Rules of Appellate Procedure Appellate Procedure Rule 12: Proceedings involving an indigent party
Table of Contents
(a) Leave to proceed on appeal as an indigent party from lower court to appellate court
Either a lower court or the appellate court or a single justice thereof, for cause shown and after reasonable notice, may authorize an appeal to be prosecuted by an indigent party, upon such reasonable terms as such court or justice may prescribe.
(b) Form of briefs, appendices, and other documents
Parties allowed to proceed as indigent may upon motion and with leave of the appellate court or a single justice thereof, file and serve a reduced number of copies of briefs, appendices, and other documents than otherwise required by these rules.
Rule 12(b) was amended to both highlight that a party allowed under Rule 12(a) to proceed as indigent may seek to file a reduced number of copies of briefs, appendices, or other documents, and clarify that leave of court to do so is required. In addition, Rule 12(b) was amended to eliminate the reference to proceeding on the original record without producing an appendix or copies of the record. Proceeding on the original record was similarly stricken from Rule 18(f) and the reasons for the deletion are described in the Reporter’s Notes to Rule 18.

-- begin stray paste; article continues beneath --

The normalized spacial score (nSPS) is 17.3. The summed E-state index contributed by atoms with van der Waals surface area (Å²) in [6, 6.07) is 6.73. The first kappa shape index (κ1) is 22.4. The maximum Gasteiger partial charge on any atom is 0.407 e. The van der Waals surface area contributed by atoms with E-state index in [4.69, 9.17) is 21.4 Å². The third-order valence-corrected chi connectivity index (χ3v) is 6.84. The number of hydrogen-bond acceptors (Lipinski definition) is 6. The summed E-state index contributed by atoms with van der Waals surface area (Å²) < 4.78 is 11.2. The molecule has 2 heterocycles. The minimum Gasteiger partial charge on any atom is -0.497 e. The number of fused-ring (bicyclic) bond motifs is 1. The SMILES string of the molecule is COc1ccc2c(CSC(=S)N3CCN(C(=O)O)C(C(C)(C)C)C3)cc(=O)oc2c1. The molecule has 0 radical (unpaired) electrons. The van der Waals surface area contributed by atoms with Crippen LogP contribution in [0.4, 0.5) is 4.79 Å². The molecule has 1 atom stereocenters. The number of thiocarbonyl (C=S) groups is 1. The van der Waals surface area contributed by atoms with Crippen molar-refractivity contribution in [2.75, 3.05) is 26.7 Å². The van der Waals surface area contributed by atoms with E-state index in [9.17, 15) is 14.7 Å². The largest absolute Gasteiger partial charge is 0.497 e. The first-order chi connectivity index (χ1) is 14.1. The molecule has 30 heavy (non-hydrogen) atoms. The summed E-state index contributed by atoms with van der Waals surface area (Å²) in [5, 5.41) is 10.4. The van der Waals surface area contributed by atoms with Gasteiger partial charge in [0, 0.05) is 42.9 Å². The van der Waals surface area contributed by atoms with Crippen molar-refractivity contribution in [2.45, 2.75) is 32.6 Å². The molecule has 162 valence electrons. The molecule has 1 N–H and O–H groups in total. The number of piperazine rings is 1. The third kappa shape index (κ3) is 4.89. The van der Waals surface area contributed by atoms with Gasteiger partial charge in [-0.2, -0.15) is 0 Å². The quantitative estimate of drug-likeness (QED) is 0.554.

Further organizational and stylistic revisions were made to this rule in 2019 in accordance with a global review and revision of all of the Appellate Rules. These revisions are described in the 2019 Reporter’s Notes to Rule 1.
With regard to the preparation of the 2019 Reporter’s Notes to this Rule, see the first paragraph of the 2019 Reporter’s Notes to Rule 1. For an overview of the 2019 amendments to the Rules and a summary of the global amendments to the Rules, see 2019 Reporter’s Notes to Rule 1, sections I. and II.
Appellate Rule 12 regulates proceedings in forma pauperis, and works no serious change in existing practice. Unlike the cognate F.R.A.P. 24, it allows the justice entertaining the application to proceed in forma pauperis large discretion to tailor the terms of the order to the needs of the case.